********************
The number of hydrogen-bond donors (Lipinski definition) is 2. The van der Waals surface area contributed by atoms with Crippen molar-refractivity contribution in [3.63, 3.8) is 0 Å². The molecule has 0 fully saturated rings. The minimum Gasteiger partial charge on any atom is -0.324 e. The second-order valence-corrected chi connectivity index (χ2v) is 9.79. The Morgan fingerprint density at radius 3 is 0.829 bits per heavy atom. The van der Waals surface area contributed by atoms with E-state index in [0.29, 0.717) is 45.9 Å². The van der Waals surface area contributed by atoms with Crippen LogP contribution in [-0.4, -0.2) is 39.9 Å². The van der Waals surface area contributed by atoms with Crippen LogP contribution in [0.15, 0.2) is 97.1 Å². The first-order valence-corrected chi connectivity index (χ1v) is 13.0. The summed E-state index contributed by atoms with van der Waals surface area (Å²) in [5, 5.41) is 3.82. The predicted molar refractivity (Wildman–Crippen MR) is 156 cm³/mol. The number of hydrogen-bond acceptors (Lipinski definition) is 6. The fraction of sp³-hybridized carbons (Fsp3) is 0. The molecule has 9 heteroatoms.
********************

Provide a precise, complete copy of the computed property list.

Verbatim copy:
The number of hydrogen-bond donors (Lipinski definition) is 2. The van der Waals surface area contributed by atoms with Crippen molar-refractivity contribution in [3.63, 3.8) is 0 Å². The molecule has 0 fully saturated rings. The minimum Gasteiger partial charge on any atom is -0.324 e. The second-order valence-corrected chi connectivity index (χ2v) is 9.79. The Morgan fingerprint density at radius 3 is 0.829 bits per heavy atom. The van der Waals surface area contributed by atoms with E-state index in [0.29, 0.717) is 45.9 Å². The van der Waals surface area contributed by atoms with Crippen LogP contribution in [-0.4, -0.2) is 39.9 Å². The van der Waals surface area contributed by atoms with Crippen LogP contribution in [0.15, 0.2) is 97.1 Å². The first-order valence-corrected chi connectivity index (χ1v) is 13.0. The summed E-state index contributed by atoms with van der Waals surface area (Å²) in [5, 5.41) is 3.82. The predicted molar refractivity (Wildman–Crippen MR) is 156 cm³/mol. The number of hydrogen-bond acceptors (Lipinski definition) is 6. The fraction of sp³-hybridized carbons (Fsp3) is 0. The molecule has 9 heteroatoms.